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The Mr. Norm Re­bel­lion

“The Dodge Re­bel­lion isn’t en­tirely lim­ited to the fac­tory this year.”

You re­mem­ber the Dodge Re­bel­lion, right? The mid-1960s ad cam­paign en­cour­ag­ing peo­ple to de­mand “more ‘hot’ in their hot cars”?

Dick Scritch­field, writ­ing in the Feb. 1967 is­sue of Car Craft mag­a­zine, was talk­ing about a dif­fer­ent in­sur­rec­tion, one tak­ing place at a deal­er­ship on Grand Av­enue in Chicago. “An en­ter­pris­ing young per­for­mance-minded dealer by the name of Nor­man Kraus (bet­ter known in the Chicago area and drag rac­ing world as Mr. Norm)” was do­ing “some re­belling of his own.”

Kraus had been try­ing to con­vince the pow­ers-that-be at Chrysler that there was an un­tapped mar­ket for “their big V-8s . . . in the small cars of their com­pact and sports-per­sonal line.” But 1966 came and went with no such model, and in 1967 the fac­tory by­passed Dodge and put a 383 in the 1967 Bar­racuda in­stead (which the com­pany felt “would com­pete more strongly against the Mus­tang,” Scritch ex­plained). So Mr. Norm took mat­ters into his own hands.

The Bar­racuda was re­designed for 1967, but so was the Dart. “The more Norm looked at the new Dart’s en­gine com­part­ment, the more he be­came con­vinced that the 383 cu­bic inch, 325-horse­power Coronet en­gine would fit,” wrote Scritch.

“It was now that Mr. Norm’s re­bel­lion got un­der­way full bore.” Grand Spauld­ing Dodge’s rac­ing spe­cial­ist, Frank Oglesby, per­formed the swap, us­ing a six­cylin­der/au­to­matic Dart GT as his guinea pig. As it hap­pened, Dodge was also work­ing on a V-8 Dart, which would be called the GTS. But Kraus and Oglesby got out of the gate first, with a Dart that had the Coronet’s 383, TorqueFlite, and rearend, with 4.11s swapped in for the stock 2.94 gears.

The swap was rel­a­tively sim­ple, though some cus­tom fab­ri­ca­tion was re­quired. Head­ers re­placed the stock ex­haust man­i­folds that wouldn’t fit the Dart’s en­gine bay, the shift link­age was re­vamped, and the frame re­quired a new boxed cen­ter­sec­tion to hold the trans­mis­sion.

The en­gine it­self re­ceived a

fairly mild tune—en­larged car­bu­re­tor jets, new spark plugs, dis­trib­u­tor ad­just­ment—but it was enough to show 390 hp at the rear wheels on Mr. Norm’s chas­sis dyno.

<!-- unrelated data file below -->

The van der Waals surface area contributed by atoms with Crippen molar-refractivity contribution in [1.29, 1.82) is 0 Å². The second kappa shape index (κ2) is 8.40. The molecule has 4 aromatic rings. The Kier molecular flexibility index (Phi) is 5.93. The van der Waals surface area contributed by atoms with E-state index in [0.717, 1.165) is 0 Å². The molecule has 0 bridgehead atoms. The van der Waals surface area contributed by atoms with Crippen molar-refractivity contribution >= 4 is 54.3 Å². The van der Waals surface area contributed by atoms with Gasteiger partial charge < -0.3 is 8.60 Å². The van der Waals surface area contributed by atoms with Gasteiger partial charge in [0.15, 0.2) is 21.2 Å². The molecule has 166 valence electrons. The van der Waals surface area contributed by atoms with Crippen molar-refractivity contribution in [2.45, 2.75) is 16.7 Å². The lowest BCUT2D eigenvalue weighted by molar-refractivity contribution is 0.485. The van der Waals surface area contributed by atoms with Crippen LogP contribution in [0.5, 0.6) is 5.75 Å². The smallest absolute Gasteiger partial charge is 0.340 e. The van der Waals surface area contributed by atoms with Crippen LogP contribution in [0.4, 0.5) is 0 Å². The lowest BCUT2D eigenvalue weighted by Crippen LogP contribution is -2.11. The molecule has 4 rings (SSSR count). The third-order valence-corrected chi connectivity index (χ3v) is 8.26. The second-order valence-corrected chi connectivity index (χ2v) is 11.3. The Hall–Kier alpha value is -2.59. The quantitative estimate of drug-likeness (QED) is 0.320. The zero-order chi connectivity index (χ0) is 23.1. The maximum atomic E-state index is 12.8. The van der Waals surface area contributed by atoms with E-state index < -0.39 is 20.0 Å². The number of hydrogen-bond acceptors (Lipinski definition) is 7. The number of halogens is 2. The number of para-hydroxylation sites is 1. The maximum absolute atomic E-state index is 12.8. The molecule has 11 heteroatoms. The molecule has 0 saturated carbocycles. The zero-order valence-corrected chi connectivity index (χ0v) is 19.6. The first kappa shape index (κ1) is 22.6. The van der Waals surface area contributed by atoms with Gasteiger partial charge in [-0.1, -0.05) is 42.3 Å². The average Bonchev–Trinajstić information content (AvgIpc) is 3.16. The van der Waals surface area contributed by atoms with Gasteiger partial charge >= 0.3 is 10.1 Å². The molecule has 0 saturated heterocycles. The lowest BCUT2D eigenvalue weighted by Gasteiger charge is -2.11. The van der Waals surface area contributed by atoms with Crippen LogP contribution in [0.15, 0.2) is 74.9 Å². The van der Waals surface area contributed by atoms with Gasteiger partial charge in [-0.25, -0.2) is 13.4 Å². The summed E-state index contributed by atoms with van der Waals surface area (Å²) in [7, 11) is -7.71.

In the mid-1960s, Car Craft had a unique take on new-car test­ing: It would place the sub­ject car in the hands of a car club to get in­put from real en­thu­si­asts. To eval­u­ate Mr. Norm’s 383 Dart, Scritch en­listed three mem­bers of Mr. Norm’s Sports Club, a group to­tal­ing 1,500 mem­bers who qual­i­fied for the club by buy­ing “a new or used high per­for­mance Dodge.”

On a rainy and cold fall day, Scritch, along with club mem­bers Bill Piner, Bill Ro­man, and Al Smith, made the most of the con­di­tions by giv­ing the Dart “a good run cov­er­ing city streets, as well as the high­way, with­out any clocked dragstrip runs.”

“The car re­ally per­forms, even on wet pave­ment,” Ro­man said. “On the high­way there is lit­tle or no ten­dency for the rearend to get squir­relly, which sur­prised me since small cars are of­ten hard to keep on the road.” Ro­man, who owned a 383-pow­ered “street/drag” 1966 Coronet, felt the Dart “would give my Coronet a lot of trou­ble!”

Piner, who stood 6 feet 2 inches, was “amazed” at the room in the new Dart, par­tic­u­larly in the back seat, which gave him a lot more head­room than he had in his own Hemi Charger.

Al Smith, who Scritch said was “in charge of the Sports Club,” called the 383 Dart “an ex­cit­ing com­bi­na­tion. I wouldn’t have be­lieved the GT could have han­dled the 383 en­gine, but it acts like it was made for it.”

As for Mr. Norm, he quickly re­al­ized that if the 383 would fit in the Dart, then the 440 would, too. He told Scritch he planned to of­fer Darts with both en­gines. “The fel­las on the strip are de­mand­ing the light­est type cars with big en­gines, but not the max­i­mum in a rad­i­cal en­gine which con­sumes a lot of money ad­just­ing valves and car­bu­re­tion. In my opin­ion, if you want to sell vol­ume, you have to build for the guy who drives on the street, not the half dozen guys who race on the track. The 426 in a heavy car is def­i­nitely not the an­swer. We fig­ure the 383, prop­erly set up, should pull the Dart into the low 12s. It’s an ex­cel­lent en­gine and has a lot of po­ten­tial.”

By Drew HardinPho­tos: Dick Scritch­field, Petersen Pub­lish­ing Co. Archive

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